Eleven months have passed, almost a year, since Alberto Fernández, carrying in his backpack a still incipient annual rate of 55.1%, publicly declared war on inflation. Visible at the top of 100% of the official statisticsthe President was defeated without the noise of the tanks being noticed.
Sergio Massa also goes from stumbling block to stumbling block, the man to whom Fernández, Cristina Kirchner herself and a good part of the economic power have put chips in quantity, thinking that at least he would be able to dissolve the fever of remarking. And that, immediately, everyone could watch their own game.
With ample room for maneuver, the deputy minister showed off the chips he had left, with a view to strengthening his political future and before reality took him away. The issue is that reality requires specialists and articulated plans and that, moreover, time itself is pressing.
As soon as he took office, at the beginning of AugustMassa announced a agreement with entrepreneurs according to the Fair Prices format which would be in effect between November 2022 and February 2023. It set a ceiling of 4% per month for increases which it sought to be, at the same time, a parameter capable of starting to sort the price mess concerning.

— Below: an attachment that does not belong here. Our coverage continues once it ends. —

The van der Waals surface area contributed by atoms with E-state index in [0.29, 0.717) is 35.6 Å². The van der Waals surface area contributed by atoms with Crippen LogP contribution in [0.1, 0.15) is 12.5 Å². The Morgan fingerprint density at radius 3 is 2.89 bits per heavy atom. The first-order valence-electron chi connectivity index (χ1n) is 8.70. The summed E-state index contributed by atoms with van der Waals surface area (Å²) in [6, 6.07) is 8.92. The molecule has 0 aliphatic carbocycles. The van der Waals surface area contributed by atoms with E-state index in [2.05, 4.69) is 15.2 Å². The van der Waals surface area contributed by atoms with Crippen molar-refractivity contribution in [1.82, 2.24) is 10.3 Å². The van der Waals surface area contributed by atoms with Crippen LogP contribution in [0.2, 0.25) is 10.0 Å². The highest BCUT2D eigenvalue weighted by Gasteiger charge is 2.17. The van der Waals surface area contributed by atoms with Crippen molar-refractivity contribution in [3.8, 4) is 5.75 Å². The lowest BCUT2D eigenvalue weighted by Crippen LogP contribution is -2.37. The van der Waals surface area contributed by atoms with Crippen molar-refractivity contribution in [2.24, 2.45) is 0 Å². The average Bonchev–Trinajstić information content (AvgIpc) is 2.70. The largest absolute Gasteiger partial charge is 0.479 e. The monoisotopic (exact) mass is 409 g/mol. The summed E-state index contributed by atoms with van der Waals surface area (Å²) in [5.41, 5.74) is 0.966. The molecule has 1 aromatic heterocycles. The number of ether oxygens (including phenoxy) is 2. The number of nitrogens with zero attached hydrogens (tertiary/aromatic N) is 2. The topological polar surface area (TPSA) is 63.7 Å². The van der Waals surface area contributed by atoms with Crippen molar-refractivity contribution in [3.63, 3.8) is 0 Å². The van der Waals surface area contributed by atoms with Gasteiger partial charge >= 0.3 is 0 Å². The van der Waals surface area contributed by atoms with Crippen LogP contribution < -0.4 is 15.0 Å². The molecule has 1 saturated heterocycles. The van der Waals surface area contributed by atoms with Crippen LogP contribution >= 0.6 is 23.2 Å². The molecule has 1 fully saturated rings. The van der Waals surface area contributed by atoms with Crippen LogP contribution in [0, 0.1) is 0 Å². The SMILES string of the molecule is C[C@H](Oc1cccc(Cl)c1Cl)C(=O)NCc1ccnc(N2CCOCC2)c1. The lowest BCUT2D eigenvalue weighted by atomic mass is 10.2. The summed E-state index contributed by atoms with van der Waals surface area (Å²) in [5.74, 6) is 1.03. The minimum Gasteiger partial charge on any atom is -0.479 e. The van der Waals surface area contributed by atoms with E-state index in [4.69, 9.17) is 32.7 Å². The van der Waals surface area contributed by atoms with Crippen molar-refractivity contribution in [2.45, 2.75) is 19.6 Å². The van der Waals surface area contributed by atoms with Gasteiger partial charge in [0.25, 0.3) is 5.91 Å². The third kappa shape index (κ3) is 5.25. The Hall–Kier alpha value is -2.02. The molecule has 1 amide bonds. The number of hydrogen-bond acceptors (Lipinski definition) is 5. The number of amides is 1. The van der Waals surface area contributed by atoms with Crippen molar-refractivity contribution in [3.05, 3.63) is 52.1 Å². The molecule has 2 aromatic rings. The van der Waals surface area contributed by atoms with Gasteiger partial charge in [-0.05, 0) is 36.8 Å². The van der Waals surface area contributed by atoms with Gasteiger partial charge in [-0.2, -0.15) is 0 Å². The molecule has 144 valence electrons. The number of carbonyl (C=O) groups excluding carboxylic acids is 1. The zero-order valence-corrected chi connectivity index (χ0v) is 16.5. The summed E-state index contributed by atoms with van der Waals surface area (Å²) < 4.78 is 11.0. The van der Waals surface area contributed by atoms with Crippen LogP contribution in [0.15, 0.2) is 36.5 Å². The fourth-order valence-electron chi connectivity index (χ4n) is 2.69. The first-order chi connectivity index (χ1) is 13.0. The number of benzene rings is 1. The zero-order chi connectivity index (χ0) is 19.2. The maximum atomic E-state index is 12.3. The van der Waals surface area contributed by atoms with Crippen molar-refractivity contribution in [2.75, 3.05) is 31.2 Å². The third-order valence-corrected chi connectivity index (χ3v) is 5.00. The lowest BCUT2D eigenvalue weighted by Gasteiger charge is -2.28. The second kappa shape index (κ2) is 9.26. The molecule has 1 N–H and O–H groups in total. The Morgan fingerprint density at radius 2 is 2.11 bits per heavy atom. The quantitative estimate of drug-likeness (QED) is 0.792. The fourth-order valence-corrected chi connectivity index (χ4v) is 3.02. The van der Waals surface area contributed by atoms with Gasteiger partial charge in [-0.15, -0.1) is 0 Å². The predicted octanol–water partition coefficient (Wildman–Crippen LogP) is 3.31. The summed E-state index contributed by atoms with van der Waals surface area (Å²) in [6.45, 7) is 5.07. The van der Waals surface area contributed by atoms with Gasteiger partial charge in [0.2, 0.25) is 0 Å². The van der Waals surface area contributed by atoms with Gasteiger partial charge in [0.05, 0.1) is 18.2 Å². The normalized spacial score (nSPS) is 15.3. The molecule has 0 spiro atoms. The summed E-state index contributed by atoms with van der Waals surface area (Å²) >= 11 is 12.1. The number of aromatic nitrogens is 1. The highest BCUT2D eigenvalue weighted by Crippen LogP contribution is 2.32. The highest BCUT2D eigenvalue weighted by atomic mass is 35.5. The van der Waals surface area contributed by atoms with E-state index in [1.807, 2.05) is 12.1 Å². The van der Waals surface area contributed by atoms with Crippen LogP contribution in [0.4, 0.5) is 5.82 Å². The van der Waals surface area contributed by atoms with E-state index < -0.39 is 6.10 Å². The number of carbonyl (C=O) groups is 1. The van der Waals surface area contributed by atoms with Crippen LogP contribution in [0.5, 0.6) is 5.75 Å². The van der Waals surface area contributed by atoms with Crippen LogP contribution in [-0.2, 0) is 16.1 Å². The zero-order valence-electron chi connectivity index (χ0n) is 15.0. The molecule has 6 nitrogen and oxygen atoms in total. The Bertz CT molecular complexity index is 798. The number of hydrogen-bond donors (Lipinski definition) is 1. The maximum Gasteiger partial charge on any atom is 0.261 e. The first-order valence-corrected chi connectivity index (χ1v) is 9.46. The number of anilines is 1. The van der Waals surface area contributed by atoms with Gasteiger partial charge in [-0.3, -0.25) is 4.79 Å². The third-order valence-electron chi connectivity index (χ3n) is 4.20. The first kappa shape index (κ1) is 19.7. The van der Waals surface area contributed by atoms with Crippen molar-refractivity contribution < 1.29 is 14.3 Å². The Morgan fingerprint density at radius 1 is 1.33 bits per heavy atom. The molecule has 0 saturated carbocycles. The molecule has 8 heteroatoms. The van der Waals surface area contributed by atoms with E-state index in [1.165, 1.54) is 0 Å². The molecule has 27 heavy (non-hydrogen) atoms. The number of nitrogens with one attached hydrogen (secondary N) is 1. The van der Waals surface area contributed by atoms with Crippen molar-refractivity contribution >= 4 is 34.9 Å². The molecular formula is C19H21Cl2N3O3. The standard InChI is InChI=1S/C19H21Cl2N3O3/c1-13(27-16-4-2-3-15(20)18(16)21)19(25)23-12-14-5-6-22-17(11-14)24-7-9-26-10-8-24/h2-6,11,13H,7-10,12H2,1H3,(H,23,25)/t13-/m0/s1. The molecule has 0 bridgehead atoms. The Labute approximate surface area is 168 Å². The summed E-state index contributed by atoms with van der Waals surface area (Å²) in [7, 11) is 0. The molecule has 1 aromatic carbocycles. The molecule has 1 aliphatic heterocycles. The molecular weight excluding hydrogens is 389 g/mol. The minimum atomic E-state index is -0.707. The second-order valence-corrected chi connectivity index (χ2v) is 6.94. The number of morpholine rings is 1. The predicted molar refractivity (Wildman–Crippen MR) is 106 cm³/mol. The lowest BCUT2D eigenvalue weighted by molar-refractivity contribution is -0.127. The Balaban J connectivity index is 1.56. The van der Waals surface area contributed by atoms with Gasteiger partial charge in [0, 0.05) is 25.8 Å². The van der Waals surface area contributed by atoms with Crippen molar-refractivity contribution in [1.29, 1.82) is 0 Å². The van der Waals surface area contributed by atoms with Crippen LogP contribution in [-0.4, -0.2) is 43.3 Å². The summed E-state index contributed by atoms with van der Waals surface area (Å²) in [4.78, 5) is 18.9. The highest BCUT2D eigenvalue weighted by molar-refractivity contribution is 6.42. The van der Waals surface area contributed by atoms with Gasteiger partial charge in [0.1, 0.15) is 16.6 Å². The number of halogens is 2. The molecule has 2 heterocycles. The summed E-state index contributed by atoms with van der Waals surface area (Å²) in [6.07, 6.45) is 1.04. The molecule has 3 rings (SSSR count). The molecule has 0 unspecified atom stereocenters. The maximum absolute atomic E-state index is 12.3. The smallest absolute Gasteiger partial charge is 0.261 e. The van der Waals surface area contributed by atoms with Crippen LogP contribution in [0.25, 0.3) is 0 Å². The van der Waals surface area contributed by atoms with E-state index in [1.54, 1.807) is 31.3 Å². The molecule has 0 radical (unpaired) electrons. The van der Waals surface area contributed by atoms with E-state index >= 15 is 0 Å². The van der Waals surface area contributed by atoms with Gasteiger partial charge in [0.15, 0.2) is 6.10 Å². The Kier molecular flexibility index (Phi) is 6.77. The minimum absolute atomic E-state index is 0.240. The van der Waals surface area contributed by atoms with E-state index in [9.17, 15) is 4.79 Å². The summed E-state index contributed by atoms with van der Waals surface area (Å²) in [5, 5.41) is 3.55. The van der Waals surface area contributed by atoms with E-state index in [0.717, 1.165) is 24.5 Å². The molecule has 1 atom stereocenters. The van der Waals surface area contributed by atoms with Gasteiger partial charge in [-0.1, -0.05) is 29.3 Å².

In November, inflation hit 4.9% and out of a batch of 32 essential goods and services included in an INDEC spreadsheet, only five met the 4% level. Already here there were 27 who jumped the fence; among these, fruit with 13%, electricity tariffs with 11% and 8% of rents.
Nothing very different, to the touch December got 5.1%; with exceptional 10% in fruit, 8.9% in vegetables and 6.9% in prepaid.
The next installment of this miniseries plagued by crushing figures was Fair Prices projected at 3.2% per month between February and the end of June this year. They couldn’t even start, because January stopped them with 6% and knocked down the shelf.
Complete crush: this time there was not a single entry in the list of 32 which in January would have settled at 3.2%, let alone below 3.2%.
The economy minister’s performance is accompanied by another pair of data, now in an annualized version. In August of its debut, inflation said 78.5% and last January, with a semester in charge, 98.8% sealed INDEC unprecedented close in the country of overflowing inflation.
That jump of 20 percentage points in such a short time suggests it Mass it’s not getting close to controlling inflation, but further and further away. It is what many perceive and what sounds like a macaneo attempt when they try to hide it.
Despite the image that the INDEC numbers show everywhere you look and the story those numbers deny from start to finish, Deputy Economy Minister Gabriel Rubinstein just said: “Signed price agreements show a high degree of compliance.”
Like someone who is groping, in the same act Rubinstein makes a breakthrough and in fact acknowledges that something has failed and fails without looking back: “We hope that by the end of the year the monthly installments will approach 3%,” he said. That is, that 3 or 4% which, thanks to the price agreements, should have already arrived.